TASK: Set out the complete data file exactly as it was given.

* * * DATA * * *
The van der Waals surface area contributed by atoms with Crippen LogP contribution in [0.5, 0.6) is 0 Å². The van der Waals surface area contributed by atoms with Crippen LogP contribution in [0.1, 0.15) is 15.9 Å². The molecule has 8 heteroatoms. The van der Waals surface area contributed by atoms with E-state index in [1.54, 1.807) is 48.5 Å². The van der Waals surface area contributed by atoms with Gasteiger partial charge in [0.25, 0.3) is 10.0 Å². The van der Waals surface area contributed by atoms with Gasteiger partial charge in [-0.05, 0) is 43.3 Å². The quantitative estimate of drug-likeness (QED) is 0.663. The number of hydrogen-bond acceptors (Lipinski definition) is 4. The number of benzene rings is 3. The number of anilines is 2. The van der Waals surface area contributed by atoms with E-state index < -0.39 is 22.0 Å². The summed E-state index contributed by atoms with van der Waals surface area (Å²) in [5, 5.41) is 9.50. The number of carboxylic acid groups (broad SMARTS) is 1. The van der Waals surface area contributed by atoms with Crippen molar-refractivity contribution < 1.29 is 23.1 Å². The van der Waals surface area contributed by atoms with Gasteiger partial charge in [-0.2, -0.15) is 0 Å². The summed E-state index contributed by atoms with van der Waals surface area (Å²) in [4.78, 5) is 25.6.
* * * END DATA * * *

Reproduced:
The van der Waals surface area contributed by atoms with Crippen LogP contribution in [0.5, 0.6) is 0 Å². The van der Waals surface area contributed by atoms with Crippen LogP contribution in [0.1, 0.15) is 15.9 Å². The molecule has 8 heteroatoms. The van der Waals surface area contributed by atoms with E-state index in [1.54, 1.807) is 48.5 Å². The van der Waals surface area contributed by atoms with Gasteiger partial charge in [0.25, 0.3) is 10.0 Å². The van der Waals surface area contributed by atoms with Gasteiger partial charge in [-0.05, 0) is 43.3 Å². The quantitative estimate of drug-likeness (QED) is 0.663. The number of hydrogen-bond acceptors (Lipinski definition) is 4. The number of benzene rings is 3. The number of anilines is 2. The van der Waals surface area contributed by atoms with E-state index < -0.39 is 22.0 Å². The summed E-state index contributed by atoms with van der Waals surface area (Å²) in [5, 5.41) is 9.50. The number of carboxylic acid groups (broad SMARTS) is 1. The van der Waals surface area contributed by atoms with Crippen molar-refractivity contribution < 1.29 is 23.1 Å². The van der Waals surface area contributed by atoms with Gasteiger partial charge in [-0.2, -0.15) is 0 Å². The summed E-state index contributed by atoms with van der Waals surface area (Å²) in [4.78, 5) is 25.6.